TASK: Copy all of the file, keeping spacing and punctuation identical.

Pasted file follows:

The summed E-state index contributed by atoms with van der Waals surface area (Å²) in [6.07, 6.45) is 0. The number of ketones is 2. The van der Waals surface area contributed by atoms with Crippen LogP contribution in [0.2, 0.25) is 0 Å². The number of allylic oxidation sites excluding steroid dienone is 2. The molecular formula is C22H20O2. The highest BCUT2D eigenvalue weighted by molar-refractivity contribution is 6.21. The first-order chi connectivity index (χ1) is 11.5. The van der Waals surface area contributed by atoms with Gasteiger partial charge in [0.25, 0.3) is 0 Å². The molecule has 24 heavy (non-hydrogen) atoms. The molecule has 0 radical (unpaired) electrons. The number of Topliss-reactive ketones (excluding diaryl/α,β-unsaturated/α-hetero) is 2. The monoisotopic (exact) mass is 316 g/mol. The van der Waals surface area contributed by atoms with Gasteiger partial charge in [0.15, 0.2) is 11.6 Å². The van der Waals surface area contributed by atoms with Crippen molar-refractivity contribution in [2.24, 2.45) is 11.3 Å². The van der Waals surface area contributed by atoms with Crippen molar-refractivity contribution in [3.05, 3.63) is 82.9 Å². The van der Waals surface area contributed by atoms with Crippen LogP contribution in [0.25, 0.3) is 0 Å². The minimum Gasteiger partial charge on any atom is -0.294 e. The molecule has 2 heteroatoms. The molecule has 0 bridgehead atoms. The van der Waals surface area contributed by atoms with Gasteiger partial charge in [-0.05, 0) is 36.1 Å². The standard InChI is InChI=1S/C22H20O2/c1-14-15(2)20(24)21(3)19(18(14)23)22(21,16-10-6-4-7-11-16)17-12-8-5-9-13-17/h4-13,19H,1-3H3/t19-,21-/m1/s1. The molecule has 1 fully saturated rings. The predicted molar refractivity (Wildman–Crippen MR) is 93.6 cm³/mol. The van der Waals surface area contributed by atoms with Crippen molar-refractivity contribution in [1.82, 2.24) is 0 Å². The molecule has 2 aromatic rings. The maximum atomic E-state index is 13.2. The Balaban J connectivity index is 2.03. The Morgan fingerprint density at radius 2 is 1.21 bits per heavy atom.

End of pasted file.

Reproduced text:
The summed E-state index contributed by atoms with van der Waals surface area (Å²) in [6.07, 6.45) is 0. The number of ketones is 2. The van der Waals surface area contributed by atoms with Crippen LogP contribution in [0.2, 0.25) is 0 Å². The number of allylic oxidation sites excluding steroid dienone is 2. The molecular formula is C22H20O2. The highest BCUT2D eigenvalue weighted by molar-refractivity contribution is 6.21. The first-order chi connectivity index (χ1) is 11.5. The van der Waals surface area contributed by atoms with Gasteiger partial charge in [0.25, 0.3) is 0 Å². The molecule has 24 heavy (non-hydrogen) atoms. The molecule has 0 radical (unpaired) electrons. The number of Topliss-reactive ketones (excluding diaryl/α,β-unsaturated/α-hetero) is 2. The monoisotopic (exact) mass is 316 g/mol. The van der Waals surface area contributed by atoms with Gasteiger partial charge in [0.15, 0.2) is 11.6 Å². The van der Waals surface area contributed by atoms with Crippen molar-refractivity contribution in [2.24, 2.45) is 11.3 Å². The van der Waals surface area contributed by atoms with Crippen molar-refractivity contribution in [3.05, 3.63) is 82.9 Å². The van der Waals surface area contributed by atoms with Crippen LogP contribution in [0.25, 0.3) is 0 Å². The minimum Gasteiger partial charge on any atom is -0.294 e. The molecule has 2 heteroatoms. The molecule has 0 bridgehead atoms. The van der Waals surface area contributed by atoms with Gasteiger partial charge in [-0.05, 0) is 36.1 Å². The standard InChI is InChI=1S/C22H20O2/c1-14-15(2)20(24)21(3)19(18(14)23)22(21,16-10-6-4-7-11-16)17-12-8-5-9-13-17/h4-13,19H,1-3H3/t19-,21-/m1/s1. The molecule has 1 fully saturated rings. The predicted molar refractivity (Wildman–Crippen MR) is 93.6 cm³/mol. The van der Waals surface area contributed by atoms with Crippen molar-refractivity contribution in [1.82, 2.24) is 0 Å². The molecule has 2 aromatic rings. The maximum atomic E-state index is 13.2. The Balaban J connectivity index is 2.03. The Morgan fingerprint density at radius 2 is 1.21 bits per heavy atom.